After accusations of sexual misconduct with young female students and other women for more than 25 years, Mordechai Gafni, 46, a charismatic rabbi and teacher associated with the Jewish Renewal movement, has been fired from his leadership role on the faculty of Bayit Chadash, a study center he cofounded in Tel Aviv. Gafni, an American, moved to Israel about 15 years ago and changed his name from Winiarz to divert attention away from earlier allegations, according to news reports. In emails sent by the board of the study center, Lilith was told that Gafni was dismissed after four women— students and employees—came forward and gave sworn testimony before an Israeli lawyer, recounting Gafni’s exploitation of the relationship between a spiritual leader and his congregants or students. Israeli police have not yet taken action against Gafni, who has left Israel for the United States in the wake of his dismissal. “I am sick,” he says.
Gafni, married and divorced three times, is reported to have had a years-long pattern of promising women he counseled that he would marry them if they had sex with him, swearing each woman to “eternal and absolute silence.” Earlier allegations included that as a 19-year-old youth leader he had had a sexual relationship with at least one 13-year-old girl, saying later that she was “13, going on 35.”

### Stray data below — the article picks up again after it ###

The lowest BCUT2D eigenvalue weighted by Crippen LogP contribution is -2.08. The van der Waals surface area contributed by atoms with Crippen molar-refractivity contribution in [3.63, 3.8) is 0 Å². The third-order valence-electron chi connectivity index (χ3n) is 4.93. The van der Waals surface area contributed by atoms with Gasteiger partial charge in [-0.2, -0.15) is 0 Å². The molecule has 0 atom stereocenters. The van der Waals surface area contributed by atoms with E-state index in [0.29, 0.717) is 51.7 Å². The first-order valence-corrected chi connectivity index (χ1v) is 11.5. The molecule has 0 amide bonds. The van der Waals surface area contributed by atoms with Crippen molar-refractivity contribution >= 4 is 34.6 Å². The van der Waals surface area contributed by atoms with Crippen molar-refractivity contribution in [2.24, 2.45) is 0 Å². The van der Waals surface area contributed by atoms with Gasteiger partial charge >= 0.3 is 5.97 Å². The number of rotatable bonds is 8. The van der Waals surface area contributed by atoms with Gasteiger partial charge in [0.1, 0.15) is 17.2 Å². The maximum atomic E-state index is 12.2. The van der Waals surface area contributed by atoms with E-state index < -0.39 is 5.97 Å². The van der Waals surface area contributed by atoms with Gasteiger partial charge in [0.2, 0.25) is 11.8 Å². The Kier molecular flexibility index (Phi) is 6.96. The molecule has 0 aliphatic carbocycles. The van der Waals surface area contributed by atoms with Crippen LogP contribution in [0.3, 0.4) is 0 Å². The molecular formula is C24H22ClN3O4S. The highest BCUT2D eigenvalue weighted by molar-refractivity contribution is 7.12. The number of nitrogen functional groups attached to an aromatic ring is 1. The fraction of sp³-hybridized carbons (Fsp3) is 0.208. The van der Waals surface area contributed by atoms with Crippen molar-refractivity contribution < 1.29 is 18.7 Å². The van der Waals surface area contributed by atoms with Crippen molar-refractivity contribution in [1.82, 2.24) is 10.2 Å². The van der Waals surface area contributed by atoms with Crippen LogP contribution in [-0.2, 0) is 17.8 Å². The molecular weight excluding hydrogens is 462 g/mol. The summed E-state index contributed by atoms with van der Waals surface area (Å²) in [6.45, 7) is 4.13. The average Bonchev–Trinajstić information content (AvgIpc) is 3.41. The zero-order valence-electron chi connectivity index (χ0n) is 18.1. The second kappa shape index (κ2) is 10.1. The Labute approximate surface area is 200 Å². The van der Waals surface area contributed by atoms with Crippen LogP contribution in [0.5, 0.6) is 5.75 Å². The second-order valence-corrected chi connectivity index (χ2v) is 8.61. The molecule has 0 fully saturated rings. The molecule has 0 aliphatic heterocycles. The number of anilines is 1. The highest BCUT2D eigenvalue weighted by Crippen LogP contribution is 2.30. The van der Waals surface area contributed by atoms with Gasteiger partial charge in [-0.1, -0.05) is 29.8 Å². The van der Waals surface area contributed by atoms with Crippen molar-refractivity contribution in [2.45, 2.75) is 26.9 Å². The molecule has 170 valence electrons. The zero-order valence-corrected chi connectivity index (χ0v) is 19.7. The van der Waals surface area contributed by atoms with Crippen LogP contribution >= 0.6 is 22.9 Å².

When Gary Rosenblatt reported in 2004, in New York’s Jewish Week newspaper, that Gafni had a long history of sexual misconduct, then being reported in the Israeli press as well, rabbis male and female, traditional and otherwise, came passionately to Gafni’s defense. Rabbi Saul Berman, respected Modern Orthodox leader, Rabbi Tirzah Firestone of the Jewish Renewal movement and ethicist and author Joseph Telushkin were among those who wrote the Jewish Week that they had investigated and found the past allegations “totally unconvincing.” Those defenders and others have, since the firing in May, sprung up to announce that they were wrong—that they, too, had been manipulated by Gafni. Several have said how difficult it is to strike a balance between avoiding lashon hara— speaking ill of someone—and the need to protect a community from predators.
Meanwhile, from substantiated accounts of sexual exploitation by other charismatic rabbis (Shiomo Carlebach among them, as reported in “The Paradoxical Legacy” by Sarah Blustain in Lilith, Spring 1998), we know that wounds from the betrayal by a spiritual leader remain with the victims for years. But unlike Lilith’s coverage of the Carlebach misconduct, where the victims spoke in their own words, much of the focus of current reporting has been on the defenders, the retractors and the accused himself.